The other significant issue associated with transport is ambient air quality. This is closely related to population exposure, which is set to dramatically increase in line with population growth and planning strategies that aim to locate medium and high-density housing developments near metropolitan activity centres. This means that many more people are likely to be living near major roads, which might reduce travel times but could increase exposure to air pollution from motor vehicles and the risk of respiratory illness. The risk of asthma increases by 50% for Australians that live within 200 m of a major road. EPA Victoria currently monitors air quality alongside only one major roadway in Victoria (in Melbourne’s CBD), which is insufficient to understand the impact of air pollution in Victoria associated with motor vehicles.

Recommendation: That EPA Victoria, in coordination with other Victorian Government agencies, improve transport-related air and noise monitoring, including:

  • developing a real-time noise monitoring network across Melbourne (with a view to expansion across larger cities in regional Victoria), focusing on monitoring near major transport hotspots that include busy roads, aircraft flight paths and along public transport routes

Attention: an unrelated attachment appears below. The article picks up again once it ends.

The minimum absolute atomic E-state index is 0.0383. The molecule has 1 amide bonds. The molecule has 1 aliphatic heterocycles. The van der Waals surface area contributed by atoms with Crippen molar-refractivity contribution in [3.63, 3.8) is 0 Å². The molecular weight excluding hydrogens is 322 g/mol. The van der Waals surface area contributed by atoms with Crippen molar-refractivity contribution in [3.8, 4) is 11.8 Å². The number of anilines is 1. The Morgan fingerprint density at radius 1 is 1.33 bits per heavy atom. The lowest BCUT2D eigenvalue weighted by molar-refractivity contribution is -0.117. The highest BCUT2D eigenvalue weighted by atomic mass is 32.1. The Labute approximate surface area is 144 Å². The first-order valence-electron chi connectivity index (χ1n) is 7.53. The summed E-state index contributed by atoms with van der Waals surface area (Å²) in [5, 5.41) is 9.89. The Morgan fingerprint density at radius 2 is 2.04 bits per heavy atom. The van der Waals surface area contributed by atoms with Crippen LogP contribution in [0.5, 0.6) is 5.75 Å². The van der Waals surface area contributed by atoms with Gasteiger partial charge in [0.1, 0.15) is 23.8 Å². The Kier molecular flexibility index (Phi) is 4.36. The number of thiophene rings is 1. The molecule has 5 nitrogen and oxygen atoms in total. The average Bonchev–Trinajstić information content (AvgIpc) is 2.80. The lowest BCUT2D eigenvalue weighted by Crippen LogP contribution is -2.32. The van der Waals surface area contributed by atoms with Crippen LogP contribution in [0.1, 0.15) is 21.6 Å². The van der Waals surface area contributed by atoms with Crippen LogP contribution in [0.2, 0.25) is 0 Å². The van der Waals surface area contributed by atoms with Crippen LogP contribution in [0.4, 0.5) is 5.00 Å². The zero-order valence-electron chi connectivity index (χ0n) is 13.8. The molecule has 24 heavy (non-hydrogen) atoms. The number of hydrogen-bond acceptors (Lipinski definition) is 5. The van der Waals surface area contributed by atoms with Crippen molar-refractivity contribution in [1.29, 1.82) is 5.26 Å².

• increasing the number of roadside air monitoring stations

  • publishing the noise and air data to the internet in real time.

Further detail is provided in the Transport Chapter. 

Readers’ note: this recommendation complements Recommendation: Improved air quality assessment capability.

UN Environmental Economic Accounts

Transport is a source of pollution and a user of energy. Under the System of Environmental-Economic Accounting (SEEA), pollution is categorised as a residual flow from the economy to the environment. Transport pollution includes noise, odour, GHGs and other air emissions.

In environmental-economic accounting, air emissions from transport can be reported in air-emissions accounts where they are attributed to households, government, the transport industry or other industries. This allows consistency with the sector classifications used in the traditional System of National Accounts (SNA). Over time, air emissions accounts can be compared with economic activity reported in the SNA to track the emissions intensity of sectors and industries. Accounts information can also be used to evaluate efforts by government, industry and households to reduce emissions. (Air-emissions accounts are discussed further in the Air Quality chapter.)

The transport sector is also a user of energy. Under the SEEA, energy-use accounts report the use of different energy products (such as oil or electricity) by different sectors and industries consistent with the SNA, including the transport industry. Over time, energy accounts can be used to track how the energy-use profile of the transport industry is changing – for example, with the increased uptake of electric vehicles or improvements in the efficiency of energy-use by the transport industry.

Case studies

Sustainable streets paved with plastic

One Melbourne council is reducing landfill and saving carbon emissions by using recycled plastic and glass to resurface its roads.

Saving through paving

A road resurfacing project in the City of Yarra in late 2018 trialled Green Roads PolyPave™, an innovative, high-performance product containing recycled materials including plastic, glass and asphalt.